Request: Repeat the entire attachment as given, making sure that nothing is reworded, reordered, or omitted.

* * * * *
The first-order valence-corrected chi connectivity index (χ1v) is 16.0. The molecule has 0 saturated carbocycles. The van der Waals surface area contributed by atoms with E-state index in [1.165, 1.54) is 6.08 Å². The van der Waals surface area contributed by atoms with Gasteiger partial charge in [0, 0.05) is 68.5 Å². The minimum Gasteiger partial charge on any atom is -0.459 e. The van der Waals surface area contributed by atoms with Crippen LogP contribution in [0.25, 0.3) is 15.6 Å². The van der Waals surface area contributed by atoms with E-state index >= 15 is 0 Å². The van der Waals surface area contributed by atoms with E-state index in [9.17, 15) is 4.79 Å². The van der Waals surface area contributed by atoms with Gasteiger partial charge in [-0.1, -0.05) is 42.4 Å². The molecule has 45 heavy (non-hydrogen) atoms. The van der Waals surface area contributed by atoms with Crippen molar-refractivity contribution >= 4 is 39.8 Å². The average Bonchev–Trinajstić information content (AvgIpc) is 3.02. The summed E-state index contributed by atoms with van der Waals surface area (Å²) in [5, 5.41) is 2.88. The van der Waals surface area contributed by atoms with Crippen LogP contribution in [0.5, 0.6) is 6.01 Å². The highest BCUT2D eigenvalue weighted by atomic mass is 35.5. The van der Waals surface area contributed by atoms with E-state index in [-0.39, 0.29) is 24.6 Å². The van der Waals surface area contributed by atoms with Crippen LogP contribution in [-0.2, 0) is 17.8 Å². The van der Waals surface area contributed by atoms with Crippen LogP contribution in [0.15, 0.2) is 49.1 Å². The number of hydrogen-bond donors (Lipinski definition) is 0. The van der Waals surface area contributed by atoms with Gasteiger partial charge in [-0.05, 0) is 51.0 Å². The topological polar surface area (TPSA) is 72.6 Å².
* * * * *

The first-order valence-corrected chi connectivity index (χ1v) is 16.0. The molecule has 0 saturated carbocycles. The van der Waals surface area contributed by atoms with E-state index in [1.165, 1.54) is 6.08 Å². The van der Waals surface area contributed by atoms with Gasteiger partial charge in [0, 0.05) is 68.5 Å². The minimum Gasteiger partial charge on any atom is -0.459 e. The van der Waals surface area contributed by atoms with Crippen LogP contribution in [0.25, 0.3) is 15.6 Å². The van der Waals surface area contributed by atoms with E-state index >= 15 is 0 Å². The van der Waals surface area contributed by atoms with E-state index in [9.17, 15) is 4.79 Å². The van der Waals surface area contributed by atoms with Gasteiger partial charge in [-0.1, -0.05) is 42.4 Å². The molecule has 45 heavy (non-hydrogen) atoms. The van der Waals surface area contributed by atoms with Crippen molar-refractivity contribution >= 4 is 39.8 Å². The average Bonchev–Trinajstić information content (AvgIpc) is 3.02. The summed E-state index contributed by atoms with van der Waals surface area (Å²) in [5, 5.41) is 2.88. The van der Waals surface area contributed by atoms with Crippen LogP contribution in [0.5, 0.6) is 6.01 Å². The highest BCUT2D eigenvalue weighted by atomic mass is 35.5. The van der Waals surface area contributed by atoms with E-state index in [-0.39, 0.29) is 24.6 Å². The van der Waals surface area contributed by atoms with Crippen LogP contribution in [-0.2, 0) is 17.8 Å². The van der Waals surface area contributed by atoms with Crippen LogP contribution in [0.15, 0.2) is 49.1 Å². The number of hydrogen-bond donors (Lipinski definition) is 0. The van der Waals surface area contributed by atoms with Gasteiger partial charge in [-0.05, 0) is 51.0 Å². The topological polar surface area (TPSA) is 72.6 Å².